Conclusion: *Sigh* The novelty has worn off with this one. Maybe I watched it too much when I was a child, or maybe it’s just bad.
Yeah, it’s bad.
The Police Academy series has reached full cartoon territory with this film and there’s no turning back. The characters are still the big draw, but the series is clearly aiming for a younger demographic and for this entry it has become quite tedious.
Today’s entry is Police Academy 6. I distinctly remember the first time I watched this movie – it was on VHS and it was the same night I watched Batman ’89. It was one heck of a double-bill for a youngster!
Police Academy 6: City Under Siege (1989)
Initial observations: Once again the series is aiming squarely for the PG market, but this time with a better understanding of what it is trying to achieve. I remember this entry being fun to watch and yep, it is still fun to watch.
Secondary observations: Fackler returns. “You’ll take the bus and like it now, mister!”
Conclusion: A big improvement on Police Academy 5 and (in my opinion) one of the stronger instalments in the series. Bringing Fackler back allows for some fun and for the first time since the original Police Academy there feels like an actual plot, with decent villains!
I’ve come to realise that the best way to enjoy these films is to just accept them for what they are and don’t expect too much.
OK, six films down, just one to go.
After a run of six films, all being released on an annual basis, the Police Academy movie series originally took a pause here for five years. However, for me, I’m only pausing until tomorrow when I pick things back up again for Mission to Moscow!
Police Academy: Mission to Moscow (1994)
Initial observations: Hooks has gone, along with Fackler, Hightower, Proctor and Nick Lassard. Oh dear.
Secondary observations: Ron Perlman. Christopher Lee. Claire Forlani.
Conclusion: Painful to watch and incredibly slow (even though it is only 83 minutes long), this seventh Police Academy movie is awful. The five year pause between City Under Siege and Mission to Moscow was long enough for the wheels to completely fall off this series, resulting in a mind numbing entry that is beyond boring.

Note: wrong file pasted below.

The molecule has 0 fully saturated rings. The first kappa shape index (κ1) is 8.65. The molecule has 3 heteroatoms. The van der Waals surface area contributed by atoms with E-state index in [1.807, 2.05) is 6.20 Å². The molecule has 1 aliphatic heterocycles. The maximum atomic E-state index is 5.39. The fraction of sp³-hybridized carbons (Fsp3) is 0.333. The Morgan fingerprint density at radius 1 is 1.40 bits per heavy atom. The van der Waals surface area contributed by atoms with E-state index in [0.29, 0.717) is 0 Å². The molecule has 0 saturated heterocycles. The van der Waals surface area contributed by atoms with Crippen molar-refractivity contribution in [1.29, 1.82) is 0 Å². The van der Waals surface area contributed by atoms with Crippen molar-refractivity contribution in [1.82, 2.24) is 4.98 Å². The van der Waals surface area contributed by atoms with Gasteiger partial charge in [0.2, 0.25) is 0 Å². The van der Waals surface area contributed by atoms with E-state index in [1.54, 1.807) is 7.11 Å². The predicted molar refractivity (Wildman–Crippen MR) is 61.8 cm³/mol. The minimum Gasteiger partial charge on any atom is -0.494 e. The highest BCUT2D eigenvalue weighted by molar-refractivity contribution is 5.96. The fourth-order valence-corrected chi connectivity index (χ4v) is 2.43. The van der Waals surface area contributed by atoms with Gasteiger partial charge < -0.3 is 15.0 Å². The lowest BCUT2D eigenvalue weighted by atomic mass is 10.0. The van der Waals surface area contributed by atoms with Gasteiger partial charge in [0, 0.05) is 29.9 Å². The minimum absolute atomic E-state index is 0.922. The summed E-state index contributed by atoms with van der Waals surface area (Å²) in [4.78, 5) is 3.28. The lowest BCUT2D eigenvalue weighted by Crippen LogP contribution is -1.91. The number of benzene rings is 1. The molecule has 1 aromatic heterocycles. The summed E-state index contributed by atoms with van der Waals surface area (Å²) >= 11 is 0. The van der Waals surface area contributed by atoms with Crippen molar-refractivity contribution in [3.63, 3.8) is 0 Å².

Oh, and the sound editor/mixer should have been fired for creating what is arguably the most irritating dubbing and sound effects ever committed to screen.
So, after seven days of back-to-back Police Academy movies I can honestly say I’ve enjoyed revisiting this series. Sure, the jokes get recycled (a lot) and the humour is mild at best, but there is something quite appealing about this collection of films.
As stated above, it’s the oddball characters that make this series and it’s not difficult to see why Police Academy was eventually turned into a spin-off cartoon, as well as a live-action TV show. The strength of the series is in those characters, which is one of the reasons the seventh film struggled – many of the characters had gone and it was no longer the same.
Out of the seven films, I enjoyed five of them (1-4 + 6), was indifferent about one (5), and severely disliked the other (7). I’d say that’s not bad going really.
Do I think this series could ever be revived?
Yes – but it would have to be in the form of a reboot, with new goofballs to kick-start things. A number of the original actors have passed away since these films were made and I don’t think young audiences of today would be all that familiar with this series.
As for whether or not the Police Academy films will be revived, I honestly don’t know. It’s been talked about a few times, but there’s never been anything concrete.
Maybe I’ll find out more when the stars of Police Academy take to the main stage at Comic Con Manchester 2019. Either way, for now I’m fully prepped for the event – bring it on!